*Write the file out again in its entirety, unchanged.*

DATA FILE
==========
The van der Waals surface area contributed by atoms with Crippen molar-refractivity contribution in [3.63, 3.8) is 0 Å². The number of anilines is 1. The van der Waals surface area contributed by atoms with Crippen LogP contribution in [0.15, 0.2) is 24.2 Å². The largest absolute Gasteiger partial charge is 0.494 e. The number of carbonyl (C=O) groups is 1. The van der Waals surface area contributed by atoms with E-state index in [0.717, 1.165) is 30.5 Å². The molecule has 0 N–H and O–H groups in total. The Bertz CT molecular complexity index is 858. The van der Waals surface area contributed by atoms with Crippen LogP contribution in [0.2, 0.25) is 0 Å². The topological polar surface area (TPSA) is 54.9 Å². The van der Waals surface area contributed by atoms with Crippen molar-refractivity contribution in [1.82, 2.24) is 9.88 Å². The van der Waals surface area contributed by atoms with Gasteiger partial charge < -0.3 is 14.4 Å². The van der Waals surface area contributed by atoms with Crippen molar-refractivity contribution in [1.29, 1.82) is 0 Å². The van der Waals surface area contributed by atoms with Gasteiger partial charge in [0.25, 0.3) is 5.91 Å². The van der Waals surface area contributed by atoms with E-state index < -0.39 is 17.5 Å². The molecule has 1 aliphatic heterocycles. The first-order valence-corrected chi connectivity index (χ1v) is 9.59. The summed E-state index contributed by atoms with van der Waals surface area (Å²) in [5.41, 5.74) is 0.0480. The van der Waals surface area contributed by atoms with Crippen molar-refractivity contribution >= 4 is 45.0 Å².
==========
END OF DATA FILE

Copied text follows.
The van der Waals surface area contributed by atoms with Crippen molar-refractivity contribution in [3.63, 3.8) is 0 Å². The number of anilines is 1. The van der Waals surface area contributed by atoms with Crippen LogP contribution in [0.15, 0.2) is 24.2 Å². The largest absolute Gasteiger partial charge is 0.494 e. The number of carbonyl (C=O) groups is 1. The van der Waals surface area contributed by atoms with E-state index in [0.717, 1.165) is 30.5 Å². The molecule has 0 N–H and O–H groups in total. The Bertz CT molecular complexity index is 858. The van der Waals surface area contributed by atoms with Crippen LogP contribution in [0.2, 0.25) is 0 Å². The topological polar surface area (TPSA) is 54.9 Å². The van der Waals surface area contributed by atoms with Crippen molar-refractivity contribution in [1.82, 2.24) is 9.88 Å². The van der Waals surface area contributed by atoms with Gasteiger partial charge < -0.3 is 14.4 Å². The van der Waals surface area contributed by atoms with Crippen molar-refractivity contribution in [1.29, 1.82) is 0 Å². The van der Waals surface area contributed by atoms with Gasteiger partial charge in [0.25, 0.3) is 5.91 Å². The van der Waals surface area contributed by atoms with E-state index < -0.39 is 17.5 Å². The molecule has 1 aliphatic heterocycles. The first-order valence-corrected chi connectivity index (χ1v) is 9.59. The summed E-state index contributed by atoms with van der Waals surface area (Å²) in [5.41, 5.74) is 0.0480. The van der Waals surface area contributed by atoms with Crippen molar-refractivity contribution >= 4 is 45.0 Å².